The UN must put its words into action on Congo

The UN must put its words into action on Congo

Over the last month there have been more than 500 sexual assaults reported in eastern Congo, including over 200 in four days in the village of Luvungi, only a short distance from the UN peacekeepers’ compound. Marcel Stoessel says the admission of failure by the UN to protect victims of mass rape must turn into real practical protection of civilians: The scale of these brutal attacks is shocking. They must be the final wake up call to the international community do to more – much more – to improve the security of Congolese people.

Unfortunately, we have been here before. We need more than rhetoric this time. Making ordinary Congolese feel safe must take place on the ground, not just within the corridors of the UN.

Sadly, what happened in Luvungi isn’t an isolated event. Ten days later, up to 130 women were reportedly brutally raped in neighbouring South Kivu. It is reported that this time the Congolese army was also responsible. The government of Congo is first and foremost responsible for protecting its civilians. Local communities in various parts of the country are crying out  for a reform of the national army. This call must be answered.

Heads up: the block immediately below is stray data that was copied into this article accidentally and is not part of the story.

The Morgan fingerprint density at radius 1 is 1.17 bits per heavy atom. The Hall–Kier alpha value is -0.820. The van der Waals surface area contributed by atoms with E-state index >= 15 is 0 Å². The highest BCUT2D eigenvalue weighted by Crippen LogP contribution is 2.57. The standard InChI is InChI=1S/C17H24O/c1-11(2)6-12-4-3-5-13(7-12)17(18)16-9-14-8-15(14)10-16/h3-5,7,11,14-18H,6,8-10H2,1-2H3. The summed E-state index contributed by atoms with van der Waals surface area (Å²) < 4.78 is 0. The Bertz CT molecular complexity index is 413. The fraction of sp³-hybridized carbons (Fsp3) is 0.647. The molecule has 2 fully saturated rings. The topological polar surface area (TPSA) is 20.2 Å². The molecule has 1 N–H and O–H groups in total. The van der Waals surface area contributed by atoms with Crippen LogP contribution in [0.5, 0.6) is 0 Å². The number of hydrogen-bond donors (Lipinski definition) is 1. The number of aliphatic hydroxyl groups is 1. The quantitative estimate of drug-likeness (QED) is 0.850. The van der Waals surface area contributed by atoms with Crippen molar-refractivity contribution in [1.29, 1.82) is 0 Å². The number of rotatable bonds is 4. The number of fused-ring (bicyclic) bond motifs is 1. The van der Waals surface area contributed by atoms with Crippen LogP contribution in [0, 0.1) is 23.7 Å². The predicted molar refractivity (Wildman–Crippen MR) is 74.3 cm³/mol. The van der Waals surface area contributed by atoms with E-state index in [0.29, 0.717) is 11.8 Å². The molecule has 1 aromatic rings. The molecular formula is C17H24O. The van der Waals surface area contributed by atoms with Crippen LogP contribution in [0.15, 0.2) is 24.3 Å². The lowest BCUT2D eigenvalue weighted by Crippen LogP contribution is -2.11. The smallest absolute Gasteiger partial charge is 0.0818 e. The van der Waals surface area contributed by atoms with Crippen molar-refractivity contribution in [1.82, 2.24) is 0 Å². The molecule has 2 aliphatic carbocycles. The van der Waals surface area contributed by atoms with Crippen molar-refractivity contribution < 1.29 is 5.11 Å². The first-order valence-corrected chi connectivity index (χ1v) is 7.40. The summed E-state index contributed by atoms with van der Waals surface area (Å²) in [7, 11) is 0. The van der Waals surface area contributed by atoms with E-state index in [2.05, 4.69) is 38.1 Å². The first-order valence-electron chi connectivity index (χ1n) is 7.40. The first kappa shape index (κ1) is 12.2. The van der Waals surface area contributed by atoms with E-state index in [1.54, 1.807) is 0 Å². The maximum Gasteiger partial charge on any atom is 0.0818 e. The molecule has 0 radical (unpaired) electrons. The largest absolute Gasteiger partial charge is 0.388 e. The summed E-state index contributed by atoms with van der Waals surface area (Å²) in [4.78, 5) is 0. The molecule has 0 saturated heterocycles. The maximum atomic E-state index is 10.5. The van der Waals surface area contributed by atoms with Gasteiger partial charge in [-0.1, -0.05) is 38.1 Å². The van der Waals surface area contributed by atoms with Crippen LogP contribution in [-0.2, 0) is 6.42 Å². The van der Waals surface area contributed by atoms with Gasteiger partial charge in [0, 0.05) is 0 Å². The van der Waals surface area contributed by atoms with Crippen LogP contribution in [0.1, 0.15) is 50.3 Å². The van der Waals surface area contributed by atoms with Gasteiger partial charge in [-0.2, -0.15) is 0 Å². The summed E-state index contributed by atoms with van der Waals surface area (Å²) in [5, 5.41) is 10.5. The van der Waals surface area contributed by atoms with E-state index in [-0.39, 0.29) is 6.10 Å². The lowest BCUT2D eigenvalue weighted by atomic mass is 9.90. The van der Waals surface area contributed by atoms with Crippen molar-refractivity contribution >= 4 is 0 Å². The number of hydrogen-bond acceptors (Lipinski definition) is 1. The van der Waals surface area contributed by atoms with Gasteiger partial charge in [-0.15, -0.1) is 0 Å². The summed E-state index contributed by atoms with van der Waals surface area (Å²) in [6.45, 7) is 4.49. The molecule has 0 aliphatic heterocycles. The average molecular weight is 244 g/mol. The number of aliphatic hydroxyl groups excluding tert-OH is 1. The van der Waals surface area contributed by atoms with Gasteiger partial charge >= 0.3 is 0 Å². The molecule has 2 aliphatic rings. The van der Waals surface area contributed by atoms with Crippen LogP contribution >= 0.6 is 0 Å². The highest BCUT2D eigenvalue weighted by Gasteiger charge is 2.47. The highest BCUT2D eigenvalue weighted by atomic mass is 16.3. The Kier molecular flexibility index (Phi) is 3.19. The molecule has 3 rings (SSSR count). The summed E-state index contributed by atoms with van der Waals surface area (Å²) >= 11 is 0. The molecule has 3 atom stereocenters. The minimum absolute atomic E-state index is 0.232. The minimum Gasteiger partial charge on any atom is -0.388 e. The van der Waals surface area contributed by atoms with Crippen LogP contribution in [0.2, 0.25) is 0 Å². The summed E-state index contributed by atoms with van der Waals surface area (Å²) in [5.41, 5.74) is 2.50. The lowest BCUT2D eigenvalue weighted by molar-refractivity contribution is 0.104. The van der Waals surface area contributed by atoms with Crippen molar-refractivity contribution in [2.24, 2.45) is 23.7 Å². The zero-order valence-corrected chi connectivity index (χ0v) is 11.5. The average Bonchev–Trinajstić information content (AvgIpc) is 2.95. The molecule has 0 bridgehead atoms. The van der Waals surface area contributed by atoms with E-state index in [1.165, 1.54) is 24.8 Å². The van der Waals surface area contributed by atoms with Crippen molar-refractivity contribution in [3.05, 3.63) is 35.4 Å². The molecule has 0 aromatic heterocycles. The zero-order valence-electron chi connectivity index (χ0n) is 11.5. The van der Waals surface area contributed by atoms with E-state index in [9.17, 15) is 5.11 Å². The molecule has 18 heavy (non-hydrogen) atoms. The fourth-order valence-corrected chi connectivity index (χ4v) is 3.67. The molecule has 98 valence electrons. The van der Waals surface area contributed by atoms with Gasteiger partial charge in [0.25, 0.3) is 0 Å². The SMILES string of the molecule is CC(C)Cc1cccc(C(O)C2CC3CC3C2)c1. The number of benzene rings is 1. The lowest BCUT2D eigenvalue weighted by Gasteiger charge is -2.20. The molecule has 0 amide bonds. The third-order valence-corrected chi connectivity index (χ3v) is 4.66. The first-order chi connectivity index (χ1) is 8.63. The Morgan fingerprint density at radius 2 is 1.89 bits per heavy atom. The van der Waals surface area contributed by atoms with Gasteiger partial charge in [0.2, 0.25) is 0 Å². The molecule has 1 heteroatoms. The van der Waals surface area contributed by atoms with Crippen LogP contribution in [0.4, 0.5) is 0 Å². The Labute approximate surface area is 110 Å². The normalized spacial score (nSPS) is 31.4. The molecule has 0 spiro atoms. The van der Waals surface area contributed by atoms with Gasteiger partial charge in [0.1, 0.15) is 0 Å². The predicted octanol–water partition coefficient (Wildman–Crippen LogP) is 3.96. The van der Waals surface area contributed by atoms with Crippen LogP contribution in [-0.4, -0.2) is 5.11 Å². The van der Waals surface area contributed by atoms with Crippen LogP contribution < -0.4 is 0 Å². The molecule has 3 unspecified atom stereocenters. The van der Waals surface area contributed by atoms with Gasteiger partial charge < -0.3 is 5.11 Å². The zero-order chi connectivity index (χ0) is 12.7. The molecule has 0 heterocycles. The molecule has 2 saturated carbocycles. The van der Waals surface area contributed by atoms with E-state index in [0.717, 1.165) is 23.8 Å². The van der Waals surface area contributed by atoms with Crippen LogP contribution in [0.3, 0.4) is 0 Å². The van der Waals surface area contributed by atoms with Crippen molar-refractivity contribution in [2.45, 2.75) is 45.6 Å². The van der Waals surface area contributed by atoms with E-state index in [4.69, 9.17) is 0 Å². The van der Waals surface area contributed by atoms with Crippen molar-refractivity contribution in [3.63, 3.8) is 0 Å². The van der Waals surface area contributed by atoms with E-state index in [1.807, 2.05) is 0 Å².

MONUSCO’s protection obligations are clear– what’s needed is a better enforcement of them. The UN force must go out into the villages, listen and respond to the security needs of Congolese men, women and children. This means driving across conflict-affected regions, getting out of their armoured vehicles and interacting with communities to understand the threats people are facing and how best to protect them.

This is what protecting civilians should be about. Until the Congolese army is reformed, the UN force  is the best bet civilians have for protection.

An Oxfam survey released in July this year found that women interviewed overwhelmingly felt less safe than last year, in a large part due to widespread rape. The survey of 816 people living in 24 communities affected by the ongoing Congolese military operations against militia groups in North and South Kivu revealed that 60 percent of those surveyed felt security had deteriorated, with women and boys feeling particularly at risk.

Last year alone 15,000 women and girls were raped in DRC, with many more going unreported.

More than 150 women in four days or 15,000 in one year – these are numbers which have somehow been normalised in this long-running crisis and one of the worst humanitarian emergencies in the world.

Watch Marcel talk to Al Jazeera’s Riz Khan about what should be done in Congo:

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